We all understand that when it comes to biopics, filmmakers take some artistic liberties with the stories in order to make things more dramatic, streamline the story, or add some much-needed drama when there wasn't any.
But we trust that the real life tale of the people the story is based on reflects the events that we're viewing on the big screen.
However, it turns out that sometimes, crucial and important facts are completely altered, or made-up for our entertainment.
8. Hacksaw Ridge - Desmond Doss' war heroics were downplayed
Most biopics fabricate moments or amp up true stories for dramatic effect, but the story of pacifist Desmond Doss' service during Battle of Okinawa had to be dialled down in his biopic, as audiences wouldn't believe what really happened.
During the 82-day WWII battle in Japan, Desmond Doss (played by Andrew Garfield) rescued 50-100 critically injured US troops, and one of the tales that didn't make it into the film was when Doss stood on a grenade and was sent flying into the air - his life (and limbs) miraculously saved by his thick-soled boots, only to be shot in the arm by a sniper and after that he still got off a stretcher to allow another seriously injured troop to be taken to be treated.
Dross' son explained that director Mel Gibson reasoned why he had to remove some of the more incredible moments: "He told me: ‘Your father’s story is so damn unbelievable already that if you added any more to it audiences would say 'we ain’t buying it!’
7. Birth of a Nation - Nat Turner never had a wife that got raped
Nate Parker wrote, directed and starred in the story of slave and preacher Nat Turner, who in 1831 believed that God had selected him to free his people, and orchestrated an uprising of his fellow slaves.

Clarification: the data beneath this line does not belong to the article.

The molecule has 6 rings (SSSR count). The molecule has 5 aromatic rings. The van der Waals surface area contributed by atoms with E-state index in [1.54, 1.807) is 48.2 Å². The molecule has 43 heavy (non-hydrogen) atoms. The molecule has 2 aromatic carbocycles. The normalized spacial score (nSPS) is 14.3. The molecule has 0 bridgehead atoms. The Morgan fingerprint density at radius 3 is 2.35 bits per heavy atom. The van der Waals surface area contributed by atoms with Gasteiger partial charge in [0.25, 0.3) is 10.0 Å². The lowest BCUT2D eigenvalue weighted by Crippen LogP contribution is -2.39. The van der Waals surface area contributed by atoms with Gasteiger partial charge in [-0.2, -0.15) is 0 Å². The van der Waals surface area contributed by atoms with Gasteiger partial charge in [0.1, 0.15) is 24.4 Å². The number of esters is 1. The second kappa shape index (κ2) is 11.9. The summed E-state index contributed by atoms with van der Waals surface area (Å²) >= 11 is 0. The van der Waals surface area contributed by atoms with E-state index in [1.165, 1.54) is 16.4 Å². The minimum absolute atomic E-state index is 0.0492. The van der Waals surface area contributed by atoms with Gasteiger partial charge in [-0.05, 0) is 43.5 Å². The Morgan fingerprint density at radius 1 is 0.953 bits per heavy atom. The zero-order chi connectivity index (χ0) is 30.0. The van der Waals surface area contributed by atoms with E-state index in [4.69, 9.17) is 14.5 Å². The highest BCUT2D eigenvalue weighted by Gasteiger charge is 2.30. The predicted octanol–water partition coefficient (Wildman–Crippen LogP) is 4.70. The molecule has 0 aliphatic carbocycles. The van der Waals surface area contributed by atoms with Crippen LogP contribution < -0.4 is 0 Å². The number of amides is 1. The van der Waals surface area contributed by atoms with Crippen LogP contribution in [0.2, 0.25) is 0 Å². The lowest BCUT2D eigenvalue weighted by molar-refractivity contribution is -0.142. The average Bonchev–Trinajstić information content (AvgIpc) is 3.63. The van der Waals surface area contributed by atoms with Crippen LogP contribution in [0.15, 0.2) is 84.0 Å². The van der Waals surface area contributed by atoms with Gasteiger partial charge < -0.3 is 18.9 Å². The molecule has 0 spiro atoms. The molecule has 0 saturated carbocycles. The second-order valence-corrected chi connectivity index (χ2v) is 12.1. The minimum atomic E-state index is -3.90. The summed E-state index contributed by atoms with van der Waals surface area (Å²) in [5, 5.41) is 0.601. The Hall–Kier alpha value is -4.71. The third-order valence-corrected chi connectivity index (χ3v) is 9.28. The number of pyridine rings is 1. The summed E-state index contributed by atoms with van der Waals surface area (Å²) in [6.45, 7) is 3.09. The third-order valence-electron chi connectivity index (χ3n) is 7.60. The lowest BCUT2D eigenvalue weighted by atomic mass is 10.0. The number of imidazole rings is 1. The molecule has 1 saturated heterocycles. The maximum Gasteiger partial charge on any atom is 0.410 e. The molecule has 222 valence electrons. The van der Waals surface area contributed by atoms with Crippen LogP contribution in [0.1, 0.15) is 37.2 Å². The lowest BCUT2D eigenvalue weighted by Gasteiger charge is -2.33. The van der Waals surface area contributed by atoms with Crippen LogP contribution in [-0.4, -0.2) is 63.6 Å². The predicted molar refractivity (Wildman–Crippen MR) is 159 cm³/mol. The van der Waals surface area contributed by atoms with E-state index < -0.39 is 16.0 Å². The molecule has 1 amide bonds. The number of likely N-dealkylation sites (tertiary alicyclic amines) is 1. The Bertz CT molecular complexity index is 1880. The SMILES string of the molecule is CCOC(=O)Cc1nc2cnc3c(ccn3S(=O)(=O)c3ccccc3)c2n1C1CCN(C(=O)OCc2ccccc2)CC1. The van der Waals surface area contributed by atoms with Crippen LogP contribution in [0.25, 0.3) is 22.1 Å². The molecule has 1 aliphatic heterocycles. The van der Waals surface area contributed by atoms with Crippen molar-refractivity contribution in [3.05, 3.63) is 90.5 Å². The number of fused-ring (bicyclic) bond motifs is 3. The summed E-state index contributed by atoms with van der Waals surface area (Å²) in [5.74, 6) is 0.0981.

One of the film's defining moments, which sets the rebellion in motion - and helps get the audience behind Turner's rebellion - was when Turner's wife is raped by a group of white men.
In real life, there are no historical reports of Turner acknowledging having a wife in any of his writings, and that his rebellion was incited by spiritual visions that came to the preacher.
Historians have stated that Turner started the uprising when in one of his visions, he saw a holy war and believed that he was commanded to take up arms against his oppressors.
6. Gladiator - gladiators weren't slaves
For his historical epic, director Ridley Scott went on record to state that he would be as historically accurate as possible and hired several historians to serve as advisers.
Scott then decided to disregard the promised accuracy, prompting one adviser to quit and another to have her name removed from the credits.
Their main issue was how Roman gladiators were portrayed as slaves and cannon fodder while real Roman gladiators were well treated by their masters.
Roman gladiators were trained well and would fight around thirty bouts over a five or six-year contract, would very rarely die in combat, and once their contract was finished they could retire on their earnings, which was usually enough money to buy land.
Another fact that Scott disregarded was that the old, wise emperor Marcus Aurelius, who in the film was killed by his villainous son Commodus, wasn't murdered; and for the last three years of his life jointly ruled Rome with his son.
5. Rush - the two F1 drivers weren't enemies
The 2013 story which recounted the intense and fiery rivalry between 1970s Formula One drivers James Hunt and Niki Lauda was well-received and nominated for many awards, while Daniel Brühl and Chris Hemsworth's depictions were praised for their authenticity.
So much so, that when Lauda first saw the film, he exclaimed "Sh*t! That's really me!"
There was, however, one quite large creative liberty that the filmmakers took with the story - while they were direct rivals on the track, the pair were good friends behind the scenes.
In an interview with The Telegraph, Lauda revealed that the pair would go out in London together, and would occasionally spend the night in Hunt's flat, "but not together. There were four of us," the driver added with a wink.